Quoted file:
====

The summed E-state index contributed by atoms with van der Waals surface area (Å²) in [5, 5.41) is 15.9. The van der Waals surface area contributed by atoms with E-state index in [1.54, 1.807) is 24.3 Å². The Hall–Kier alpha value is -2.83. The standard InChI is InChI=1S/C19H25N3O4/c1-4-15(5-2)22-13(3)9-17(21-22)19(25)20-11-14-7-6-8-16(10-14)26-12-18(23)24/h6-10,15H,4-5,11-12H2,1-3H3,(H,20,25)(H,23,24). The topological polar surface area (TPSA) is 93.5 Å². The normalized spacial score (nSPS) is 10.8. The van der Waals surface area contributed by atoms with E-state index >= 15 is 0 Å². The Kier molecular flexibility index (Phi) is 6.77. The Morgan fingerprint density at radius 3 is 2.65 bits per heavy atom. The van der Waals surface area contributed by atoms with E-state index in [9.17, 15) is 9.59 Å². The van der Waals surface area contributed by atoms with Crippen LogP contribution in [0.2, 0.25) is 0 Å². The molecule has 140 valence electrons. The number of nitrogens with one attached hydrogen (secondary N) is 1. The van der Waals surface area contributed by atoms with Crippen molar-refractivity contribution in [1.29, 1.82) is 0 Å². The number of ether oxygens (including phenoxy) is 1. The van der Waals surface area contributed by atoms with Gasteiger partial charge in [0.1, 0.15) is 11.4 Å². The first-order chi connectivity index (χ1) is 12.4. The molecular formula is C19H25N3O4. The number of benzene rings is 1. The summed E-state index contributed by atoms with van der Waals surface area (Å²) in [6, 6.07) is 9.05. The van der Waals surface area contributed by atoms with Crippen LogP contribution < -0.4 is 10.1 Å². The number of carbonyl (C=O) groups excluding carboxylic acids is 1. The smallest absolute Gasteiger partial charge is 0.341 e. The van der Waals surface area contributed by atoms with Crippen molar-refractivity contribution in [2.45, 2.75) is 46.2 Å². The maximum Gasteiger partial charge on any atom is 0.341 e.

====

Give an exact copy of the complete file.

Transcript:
The summed E-state index contributed by atoms with van der Waals surface area (Å²) in [5, 5.41) is 15.9. The van der Waals surface area contributed by atoms with E-state index in [1.54, 1.807) is 24.3 Å². The Hall–Kier alpha value is -2.83. The standard InChI is InChI=1S/C19H25N3O4/c1-4-15(5-2)22-13(3)9-17(21-22)19(25)20-11-14-7-6-8-16(10-14)26-12-18(23)24/h6-10,15H,4-5,11-12H2,1-3H3,(H,20,25)(H,23,24). The topological polar surface area (TPSA) is 93.5 Å². The normalized spacial score (nSPS) is 10.8. The van der Waals surface area contributed by atoms with E-state index >= 15 is 0 Å². The Kier molecular flexibility index (Phi) is 6.77. The Morgan fingerprint density at radius 3 is 2.65 bits per heavy atom. The van der Waals surface area contributed by atoms with E-state index in [9.17, 15) is 9.59 Å². The van der Waals surface area contributed by atoms with Crippen LogP contribution in [0.2, 0.25) is 0 Å². The molecule has 140 valence electrons. The number of nitrogens with one attached hydrogen (secondary N) is 1. The van der Waals surface area contributed by atoms with Crippen molar-refractivity contribution in [1.29, 1.82) is 0 Å². The number of ether oxygens (including phenoxy) is 1. The van der Waals surface area contributed by atoms with Gasteiger partial charge in [0.1, 0.15) is 11.4 Å². The first-order chi connectivity index (χ1) is 12.4. The molecular formula is C19H25N3O4. The number of benzene rings is 1. The summed E-state index contributed by atoms with van der Waals surface area (Å²) in [6, 6.07) is 9.05. The van der Waals surface area contributed by atoms with Crippen LogP contribution < -0.4 is 10.1 Å². The number of carbonyl (C=O) groups excluding carboxylic acids is 1. The smallest absolute Gasteiger partial charge is 0.341 e. The van der Waals surface area contributed by atoms with Crippen molar-refractivity contribution in [2.45, 2.75) is 46.2 Å². The maximum Gasteiger partial charge on any atom is 0.341 e.